To complete an engine rebuild two (2) base engine component kits, one (1) converter muffler kit, and two(2) supercharger kits are required. The specific kits used will depend on the engine/vehicle combination.

There are no differences in the service intervals or maintenance practices for the base engine associated with the installation of the upgrade kit. The converter/muffler requires no regularly scheduled maintenance, only an occasional cleaning if the maximum back pressure of the exhaust system is exceeded. The supercharger does not require scheduled maintenance: however, a visual inspection for air leaks is recommended whenever the engine is serviced.

Standard procedures as described in the service manual for 92 Series engines are to be used when rebuilding the base engines using the candidate equipment. No unique rebuild procedures are required.

Use of the candidate kit is restricted to 6V92TA Detroit Diesel Corporation engines manufactured from January 1979 through December 1989, equipped with mechanical unit fuel injectors (MUI), and originally certified to meet Federal emission standards. The required fuel is low sulfur (0.05% max by weight) diesel fuel, either number 1 or number 2.

All of the testing presented for this certification was conducted using original equipment “OE” parts, except for the converter muffler and the TurboPac components. EPA has no assurance that engines rebuilt using parts that are not “OE” would comply with the 0.10 g/bhp-hr standard. Therefore, use of engine parts that are not the specified OE parts are not covered by the certification described in today's Federal Register document.

Pursuant to 40 CFR 85.1409, Turbodyne will provide a 100,000-mile defect warranty and a 150,000-mile emissions performance warranty for the kit, and all of its components.

EPA's certification of the Engelhard Corporation's ETXTM kit (62 FR 12166; March 14, 1997) triggered the 0.10 g/bhp-hr standard for 1979-1989 6V92TA MUI engines. That kit provided the three power ratings: 253, 277, and 294 hp that are included in this certification. Consequently, the certification of the kit described in today's Federal Register document, does not trigger the 0.10 g/bhp-hr standard for engines included in the certification.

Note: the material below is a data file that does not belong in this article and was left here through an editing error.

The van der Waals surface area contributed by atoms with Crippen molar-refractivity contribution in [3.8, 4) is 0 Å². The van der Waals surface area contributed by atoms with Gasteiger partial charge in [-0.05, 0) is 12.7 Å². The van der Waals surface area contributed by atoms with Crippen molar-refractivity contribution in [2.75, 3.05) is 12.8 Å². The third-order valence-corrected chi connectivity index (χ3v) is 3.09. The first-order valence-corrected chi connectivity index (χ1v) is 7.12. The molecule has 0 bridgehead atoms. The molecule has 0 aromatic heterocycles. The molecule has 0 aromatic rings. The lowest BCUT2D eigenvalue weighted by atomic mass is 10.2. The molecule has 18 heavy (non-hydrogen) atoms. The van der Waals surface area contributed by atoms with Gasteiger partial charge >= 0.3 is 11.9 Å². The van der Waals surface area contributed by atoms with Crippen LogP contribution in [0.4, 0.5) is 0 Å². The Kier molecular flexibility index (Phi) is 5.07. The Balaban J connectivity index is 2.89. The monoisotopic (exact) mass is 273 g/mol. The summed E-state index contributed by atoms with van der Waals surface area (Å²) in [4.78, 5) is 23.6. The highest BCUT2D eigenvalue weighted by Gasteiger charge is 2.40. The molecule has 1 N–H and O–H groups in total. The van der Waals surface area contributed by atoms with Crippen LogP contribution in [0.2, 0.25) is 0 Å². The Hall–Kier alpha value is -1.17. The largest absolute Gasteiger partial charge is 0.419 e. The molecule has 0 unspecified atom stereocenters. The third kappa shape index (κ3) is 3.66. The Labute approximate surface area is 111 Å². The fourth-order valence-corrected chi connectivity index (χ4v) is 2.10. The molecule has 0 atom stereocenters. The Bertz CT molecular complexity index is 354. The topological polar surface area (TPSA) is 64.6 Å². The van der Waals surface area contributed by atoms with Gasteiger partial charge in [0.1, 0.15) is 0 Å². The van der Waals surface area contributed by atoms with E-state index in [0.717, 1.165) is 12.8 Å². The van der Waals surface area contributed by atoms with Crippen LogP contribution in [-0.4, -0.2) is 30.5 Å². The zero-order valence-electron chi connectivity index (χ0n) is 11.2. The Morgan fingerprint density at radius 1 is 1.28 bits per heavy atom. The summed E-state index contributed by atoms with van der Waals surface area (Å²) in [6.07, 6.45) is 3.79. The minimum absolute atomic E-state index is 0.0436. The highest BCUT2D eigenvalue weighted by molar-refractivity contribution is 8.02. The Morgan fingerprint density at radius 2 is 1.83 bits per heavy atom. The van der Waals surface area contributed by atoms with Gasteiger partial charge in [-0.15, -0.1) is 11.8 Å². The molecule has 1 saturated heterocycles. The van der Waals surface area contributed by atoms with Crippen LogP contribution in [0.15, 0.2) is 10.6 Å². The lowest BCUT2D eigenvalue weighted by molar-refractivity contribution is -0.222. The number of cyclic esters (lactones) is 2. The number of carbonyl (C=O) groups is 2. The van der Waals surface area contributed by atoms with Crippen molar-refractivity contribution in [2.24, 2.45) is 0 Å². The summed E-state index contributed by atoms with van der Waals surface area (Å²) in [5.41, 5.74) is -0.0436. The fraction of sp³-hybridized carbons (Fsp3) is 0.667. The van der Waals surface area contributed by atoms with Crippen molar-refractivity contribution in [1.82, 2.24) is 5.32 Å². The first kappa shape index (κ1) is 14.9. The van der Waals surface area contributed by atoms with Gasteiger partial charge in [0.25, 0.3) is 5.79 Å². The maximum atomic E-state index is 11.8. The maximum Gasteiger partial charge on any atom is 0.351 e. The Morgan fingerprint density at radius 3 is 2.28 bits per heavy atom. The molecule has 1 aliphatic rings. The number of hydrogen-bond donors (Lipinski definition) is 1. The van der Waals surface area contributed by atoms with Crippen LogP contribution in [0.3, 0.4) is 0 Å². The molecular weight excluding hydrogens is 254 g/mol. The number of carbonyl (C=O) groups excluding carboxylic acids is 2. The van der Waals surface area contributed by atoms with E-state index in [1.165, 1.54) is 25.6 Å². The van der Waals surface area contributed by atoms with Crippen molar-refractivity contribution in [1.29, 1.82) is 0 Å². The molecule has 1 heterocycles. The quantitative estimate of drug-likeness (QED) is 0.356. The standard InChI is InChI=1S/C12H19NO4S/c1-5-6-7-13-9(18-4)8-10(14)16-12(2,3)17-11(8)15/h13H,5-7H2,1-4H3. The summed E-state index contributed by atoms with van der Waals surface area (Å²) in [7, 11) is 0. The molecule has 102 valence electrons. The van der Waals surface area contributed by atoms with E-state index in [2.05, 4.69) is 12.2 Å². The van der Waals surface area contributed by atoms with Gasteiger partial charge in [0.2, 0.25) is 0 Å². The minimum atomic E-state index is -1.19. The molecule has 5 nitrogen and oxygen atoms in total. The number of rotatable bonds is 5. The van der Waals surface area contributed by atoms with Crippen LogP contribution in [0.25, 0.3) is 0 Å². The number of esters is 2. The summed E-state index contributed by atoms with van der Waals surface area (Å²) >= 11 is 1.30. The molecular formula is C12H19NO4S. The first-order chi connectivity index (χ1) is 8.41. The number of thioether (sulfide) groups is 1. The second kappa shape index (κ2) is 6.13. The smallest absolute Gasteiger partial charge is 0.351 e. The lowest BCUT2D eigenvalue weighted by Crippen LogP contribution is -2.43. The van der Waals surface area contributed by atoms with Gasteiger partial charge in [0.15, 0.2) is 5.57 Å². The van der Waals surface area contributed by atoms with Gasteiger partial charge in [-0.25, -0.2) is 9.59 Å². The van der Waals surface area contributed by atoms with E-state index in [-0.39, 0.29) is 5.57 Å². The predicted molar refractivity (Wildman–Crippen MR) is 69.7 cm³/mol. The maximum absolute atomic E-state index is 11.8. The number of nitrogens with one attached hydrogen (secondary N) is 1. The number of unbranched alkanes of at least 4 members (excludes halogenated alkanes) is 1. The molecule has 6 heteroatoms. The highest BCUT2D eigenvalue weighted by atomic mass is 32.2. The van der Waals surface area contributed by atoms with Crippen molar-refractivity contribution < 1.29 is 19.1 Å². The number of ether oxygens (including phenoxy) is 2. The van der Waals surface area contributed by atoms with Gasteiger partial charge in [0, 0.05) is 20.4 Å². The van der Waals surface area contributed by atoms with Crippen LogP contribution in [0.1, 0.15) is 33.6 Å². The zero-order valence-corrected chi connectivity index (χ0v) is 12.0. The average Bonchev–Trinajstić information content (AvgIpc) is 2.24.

II. Background and Basis for Certification

In a notification of intent to certify equipment, composed of an initial document signed November 14, 1997 and subsequent documents, Turbodyne applied for certification of the kit under the Environmental Protection Agency's (EPA) Urban Bus Retrofit/Rebuild Program. Engines applicable to the certified kit are 6V92TA urban bus engine models made by Detroit Diesel Corporation (DDC) from model years 1979 to 1989 that are equipped with mechanical unit injectors (MUI) and certified to, or rebuilt to, comply with federal emissions standards. The certifier's principal place of business is: Turbodyne Systems, Inc., 6155 Carpinteria Avenue, Carpinteria, CA 93013.

Using engine dynamometer (transient) testing in accordance with the Federal Test Procedure for heavy-duty diesel engines, Turbodyne demonstrated compliance with the 0.10 g/bhp-hr particulate matter (PM) emissions standard. This is the same test data that was presented for the DDC certification dated May 14, 1998 as referenced earlier. Engine dynamometer data, shown below in Table A, is the basis for the certification approval of the kit when used on applicable engines. The emissions test data is part of Turbodyne's notification of intent to certify, which is available in the public docket located at the above-mentioned address. All testing was conducted using #2 low-sulfur diesel fuel.

Table A.—Exhaust Emissions Summary

Gaseous and Particulate Test:g/bhp-hr
1989 HDDE Standards6V92TA MUI with Turbodyne kit
HC1.30.1
CO15.50.4
NOx10.79.8
PM0.600.091
BSFC 10.464
Smoke Test:Standards